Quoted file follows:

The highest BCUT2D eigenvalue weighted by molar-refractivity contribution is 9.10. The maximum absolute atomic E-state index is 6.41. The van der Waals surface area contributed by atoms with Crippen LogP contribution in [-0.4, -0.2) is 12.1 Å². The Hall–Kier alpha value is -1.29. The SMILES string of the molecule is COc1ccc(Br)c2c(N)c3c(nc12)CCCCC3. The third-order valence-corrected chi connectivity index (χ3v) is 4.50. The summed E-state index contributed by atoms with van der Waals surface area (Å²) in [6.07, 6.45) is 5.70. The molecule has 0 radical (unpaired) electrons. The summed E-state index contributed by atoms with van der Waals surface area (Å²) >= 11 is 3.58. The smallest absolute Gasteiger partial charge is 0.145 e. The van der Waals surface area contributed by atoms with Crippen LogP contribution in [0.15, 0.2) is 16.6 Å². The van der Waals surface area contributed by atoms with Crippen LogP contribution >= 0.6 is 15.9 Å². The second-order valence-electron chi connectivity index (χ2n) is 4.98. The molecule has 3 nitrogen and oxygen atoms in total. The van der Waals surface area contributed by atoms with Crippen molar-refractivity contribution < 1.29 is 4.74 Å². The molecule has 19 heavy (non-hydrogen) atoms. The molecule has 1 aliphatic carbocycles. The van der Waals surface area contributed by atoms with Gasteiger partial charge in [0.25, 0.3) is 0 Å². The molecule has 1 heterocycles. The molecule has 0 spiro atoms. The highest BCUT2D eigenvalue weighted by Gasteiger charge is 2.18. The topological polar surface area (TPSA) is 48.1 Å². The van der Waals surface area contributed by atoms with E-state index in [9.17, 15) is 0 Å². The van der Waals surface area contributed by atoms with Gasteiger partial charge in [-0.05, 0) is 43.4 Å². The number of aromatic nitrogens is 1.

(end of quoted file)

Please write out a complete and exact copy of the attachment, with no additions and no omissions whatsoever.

The highest BCUT2D eigenvalue weighted by molar-refractivity contribution is 9.10. The maximum absolute atomic E-state index is 6.41. The van der Waals surface area contributed by atoms with Crippen LogP contribution in [-0.4, -0.2) is 12.1 Å². The Hall–Kier alpha value is -1.29. The SMILES string of the molecule is COc1ccc(Br)c2c(N)c3c(nc12)CCCCC3. The third-order valence-corrected chi connectivity index (χ3v) is 4.50. The summed E-state index contributed by atoms with van der Waals surface area (Å²) in [6.07, 6.45) is 5.70. The molecule has 0 radical (unpaired) electrons. The summed E-state index contributed by atoms with van der Waals surface area (Å²) >= 11 is 3.58. The smallest absolute Gasteiger partial charge is 0.145 e. The van der Waals surface area contributed by atoms with Crippen LogP contribution in [0.15, 0.2) is 16.6 Å². The van der Waals surface area contributed by atoms with Crippen LogP contribution >= 0.6 is 15.9 Å². The second-order valence-electron chi connectivity index (χ2n) is 4.98. The molecule has 3 nitrogen and oxygen atoms in total. The van der Waals surface area contributed by atoms with Crippen molar-refractivity contribution < 1.29 is 4.74 Å². The molecule has 19 heavy (non-hydrogen) atoms. The molecule has 1 aliphatic carbocycles. The van der Waals surface area contributed by atoms with Gasteiger partial charge in [0.25, 0.3) is 0 Å². The molecule has 1 heterocycles. The molecule has 0 spiro atoms. The highest BCUT2D eigenvalue weighted by Gasteiger charge is 2.18. The topological polar surface area (TPSA) is 48.1 Å². The van der Waals surface area contributed by atoms with E-state index in [9.17, 15) is 0 Å². The van der Waals surface area contributed by atoms with Gasteiger partial charge in [-0.05, 0) is 43.4 Å². The number of aromatic nitrogens is 1.